Every school I visited over the last few weeks said they were over-subscribed so be careful with preferences. It's all a bit nuts.

tiggytape Tue 20-Oct-15 18:47:33

Can I ask though. Only last week did a headmaster of a very popular over subscribed school in the South West tell me that I must put his school first if I wanted any chance of getting a place. This is just bull yes?
Yes it is - completely.

The school doesn't even know where you put them on your form.
Unless you end up appealing after March, they never find out either.

A longer explanation of what happens:

1. After all the forms are submitted, the school gets notification that harryhausen (and 1000 other people) have named the school on her form.

2. If they do their own admissions, they also get told where you live, if you have siblings, how often you attend church or whatever else they need to know to place every applicant in order. They do not however get told where you placed them on your form. That is never part of the oversubscription criteria - ever - so they never need to know and are not told.

3. They draw up a list putting the children in order.
At the top are those who meet the highest admissions criteria (i.e. children in care usually).
At the bottom are the least qualifying ones last (those with no siblings who live miles and miles away and meet no other criteria).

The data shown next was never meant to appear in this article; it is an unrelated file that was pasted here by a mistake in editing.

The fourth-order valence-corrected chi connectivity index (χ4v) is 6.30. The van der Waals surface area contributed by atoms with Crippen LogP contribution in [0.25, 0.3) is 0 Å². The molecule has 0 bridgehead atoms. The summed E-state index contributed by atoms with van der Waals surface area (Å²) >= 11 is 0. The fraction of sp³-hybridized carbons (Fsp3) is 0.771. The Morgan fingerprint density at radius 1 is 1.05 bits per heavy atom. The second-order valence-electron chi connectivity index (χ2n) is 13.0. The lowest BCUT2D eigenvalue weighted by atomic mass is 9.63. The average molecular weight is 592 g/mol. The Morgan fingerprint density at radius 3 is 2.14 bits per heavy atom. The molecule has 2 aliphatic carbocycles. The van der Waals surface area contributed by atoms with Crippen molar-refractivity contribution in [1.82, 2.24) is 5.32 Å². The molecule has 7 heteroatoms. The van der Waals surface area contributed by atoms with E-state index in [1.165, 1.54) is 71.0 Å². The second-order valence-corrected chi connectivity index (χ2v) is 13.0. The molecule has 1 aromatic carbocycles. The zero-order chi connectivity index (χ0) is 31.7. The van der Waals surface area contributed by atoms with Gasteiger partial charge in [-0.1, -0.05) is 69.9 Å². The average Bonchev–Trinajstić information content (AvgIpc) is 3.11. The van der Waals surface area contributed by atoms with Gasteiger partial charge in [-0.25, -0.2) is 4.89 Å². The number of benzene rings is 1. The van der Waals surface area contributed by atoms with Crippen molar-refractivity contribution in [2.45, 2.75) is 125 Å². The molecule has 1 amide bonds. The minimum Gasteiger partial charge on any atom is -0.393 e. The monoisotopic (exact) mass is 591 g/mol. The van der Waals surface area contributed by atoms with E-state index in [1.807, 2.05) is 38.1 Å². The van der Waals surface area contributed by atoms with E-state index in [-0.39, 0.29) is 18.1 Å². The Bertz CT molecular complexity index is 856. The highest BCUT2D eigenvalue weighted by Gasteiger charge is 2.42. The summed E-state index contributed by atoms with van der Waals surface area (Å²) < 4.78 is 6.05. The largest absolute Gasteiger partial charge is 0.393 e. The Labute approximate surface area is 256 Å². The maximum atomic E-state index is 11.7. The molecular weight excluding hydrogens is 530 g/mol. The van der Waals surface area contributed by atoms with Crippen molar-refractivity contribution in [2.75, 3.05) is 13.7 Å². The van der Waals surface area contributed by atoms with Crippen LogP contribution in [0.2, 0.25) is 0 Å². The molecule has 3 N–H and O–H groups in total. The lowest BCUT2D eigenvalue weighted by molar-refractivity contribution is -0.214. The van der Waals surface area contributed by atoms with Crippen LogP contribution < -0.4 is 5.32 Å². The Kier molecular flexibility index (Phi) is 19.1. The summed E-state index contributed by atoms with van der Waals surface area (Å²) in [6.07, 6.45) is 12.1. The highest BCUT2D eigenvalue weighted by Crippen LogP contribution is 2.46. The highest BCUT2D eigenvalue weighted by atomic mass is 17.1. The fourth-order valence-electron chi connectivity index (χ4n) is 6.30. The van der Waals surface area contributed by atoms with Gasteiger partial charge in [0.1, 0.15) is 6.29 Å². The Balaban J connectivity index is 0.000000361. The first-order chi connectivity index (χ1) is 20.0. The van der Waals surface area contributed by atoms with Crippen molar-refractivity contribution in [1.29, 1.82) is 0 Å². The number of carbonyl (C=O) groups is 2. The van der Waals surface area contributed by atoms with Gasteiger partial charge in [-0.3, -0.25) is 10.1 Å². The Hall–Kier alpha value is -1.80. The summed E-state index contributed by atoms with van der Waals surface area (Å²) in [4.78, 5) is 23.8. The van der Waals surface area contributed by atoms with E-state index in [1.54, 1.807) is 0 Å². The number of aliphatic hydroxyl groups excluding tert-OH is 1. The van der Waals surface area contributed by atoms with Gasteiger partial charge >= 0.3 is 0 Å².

It is neither possible or permitted for them to adjust your position on that list for ranking the school as your first preference - they simply don't have the information to be able to do it even if they wanted to.

4. The list goes back to the council who do know your preferences.
They see that your child is 58th on that school's particular list.
So you qualify for a place and will get offered a place - even if you ranked the school last on your form.

5. The only thing that will stop you getting a place is if one of the schools you placed even higher on your form is also able to make you an offer due to you being near the top of their qualifying list as well. This can happen where a child meets faith or 11+ criteria for lots of different schools for example.